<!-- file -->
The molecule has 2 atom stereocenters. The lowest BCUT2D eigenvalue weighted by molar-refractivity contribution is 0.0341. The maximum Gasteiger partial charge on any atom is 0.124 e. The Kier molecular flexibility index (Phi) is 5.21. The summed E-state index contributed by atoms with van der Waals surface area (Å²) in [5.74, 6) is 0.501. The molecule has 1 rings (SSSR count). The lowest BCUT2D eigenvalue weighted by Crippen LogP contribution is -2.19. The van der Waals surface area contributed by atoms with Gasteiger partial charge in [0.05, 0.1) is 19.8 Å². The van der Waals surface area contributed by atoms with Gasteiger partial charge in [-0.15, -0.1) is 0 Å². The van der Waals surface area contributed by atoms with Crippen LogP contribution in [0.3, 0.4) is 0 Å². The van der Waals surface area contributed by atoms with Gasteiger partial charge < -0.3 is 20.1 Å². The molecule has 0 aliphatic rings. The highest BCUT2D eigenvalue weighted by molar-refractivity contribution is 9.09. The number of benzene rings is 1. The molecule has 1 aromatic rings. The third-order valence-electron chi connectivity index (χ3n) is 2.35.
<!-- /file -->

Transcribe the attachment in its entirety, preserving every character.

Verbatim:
The molecule has 2 atom stereocenters. The lowest BCUT2D eigenvalue weighted by molar-refractivity contribution is 0.0341. The maximum Gasteiger partial charge on any atom is 0.124 e. The Kier molecular flexibility index (Phi) is 5.21. The summed E-state index contributed by atoms with van der Waals surface area (Å²) in [5.74, 6) is 0.501. The molecule has 1 rings (SSSR count). The lowest BCUT2D eigenvalue weighted by Crippen LogP contribution is -2.19. The van der Waals surface area contributed by atoms with Gasteiger partial charge in [0.05, 0.1) is 19.8 Å². The van der Waals surface area contributed by atoms with Gasteiger partial charge in [-0.15, -0.1) is 0 Å². The van der Waals surface area contributed by atoms with Crippen LogP contribution in [0.3, 0.4) is 0 Å². The van der Waals surface area contributed by atoms with Gasteiger partial charge < -0.3 is 20.1 Å². The molecule has 0 aliphatic rings. The highest BCUT2D eigenvalue weighted by molar-refractivity contribution is 9.09. The number of benzene rings is 1. The molecule has 1 aromatic rings. The third-order valence-electron chi connectivity index (χ3n) is 2.35.